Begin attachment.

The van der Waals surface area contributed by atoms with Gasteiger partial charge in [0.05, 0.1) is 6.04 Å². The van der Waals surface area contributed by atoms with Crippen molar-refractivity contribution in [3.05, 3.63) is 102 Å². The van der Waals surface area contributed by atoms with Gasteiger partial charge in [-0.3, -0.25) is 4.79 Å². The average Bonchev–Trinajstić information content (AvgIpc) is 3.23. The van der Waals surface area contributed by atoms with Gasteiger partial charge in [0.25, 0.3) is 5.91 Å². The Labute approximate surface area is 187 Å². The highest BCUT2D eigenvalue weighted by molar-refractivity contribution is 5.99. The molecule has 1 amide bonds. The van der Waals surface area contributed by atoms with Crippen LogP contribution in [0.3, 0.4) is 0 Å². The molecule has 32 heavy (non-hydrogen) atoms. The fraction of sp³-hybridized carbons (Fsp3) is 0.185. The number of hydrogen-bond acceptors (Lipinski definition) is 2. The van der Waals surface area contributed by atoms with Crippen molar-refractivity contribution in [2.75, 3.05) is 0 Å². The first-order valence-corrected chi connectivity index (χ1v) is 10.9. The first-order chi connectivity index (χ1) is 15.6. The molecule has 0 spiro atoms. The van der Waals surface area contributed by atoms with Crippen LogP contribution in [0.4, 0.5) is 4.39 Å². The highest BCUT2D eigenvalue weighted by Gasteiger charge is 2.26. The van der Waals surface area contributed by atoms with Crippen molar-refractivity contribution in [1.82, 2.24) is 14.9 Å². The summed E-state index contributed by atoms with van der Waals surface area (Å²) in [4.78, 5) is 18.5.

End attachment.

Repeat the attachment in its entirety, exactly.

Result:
The van der Waals surface area contributed by atoms with Gasteiger partial charge in [0.05, 0.1) is 6.04 Å². The van der Waals surface area contributed by atoms with Crippen molar-refractivity contribution in [3.05, 3.63) is 102 Å². The van der Waals surface area contributed by atoms with Gasteiger partial charge in [-0.3, -0.25) is 4.79 Å². The average Bonchev–Trinajstić information content (AvgIpc) is 3.23. The van der Waals surface area contributed by atoms with Gasteiger partial charge in [0.25, 0.3) is 5.91 Å². The Labute approximate surface area is 187 Å². The highest BCUT2D eigenvalue weighted by molar-refractivity contribution is 5.99. The molecule has 1 amide bonds. The van der Waals surface area contributed by atoms with Crippen LogP contribution in [0.3, 0.4) is 0 Å². The molecule has 32 heavy (non-hydrogen) atoms. The fraction of sp³-hybridized carbons (Fsp3) is 0.185. The number of hydrogen-bond acceptors (Lipinski definition) is 2. The van der Waals surface area contributed by atoms with Crippen molar-refractivity contribution in [2.75, 3.05) is 0 Å². The first-order valence-corrected chi connectivity index (χ1v) is 10.9. The first-order chi connectivity index (χ1) is 15.6. The molecule has 0 spiro atoms. The van der Waals surface area contributed by atoms with Crippen LogP contribution in [0.4, 0.5) is 4.39 Å². The highest BCUT2D eigenvalue weighted by Gasteiger charge is 2.26. The van der Waals surface area contributed by atoms with Crippen molar-refractivity contribution in [1.82, 2.24) is 14.9 Å². The summed E-state index contributed by atoms with van der Waals surface area (Å²) in [4.78, 5) is 18.5.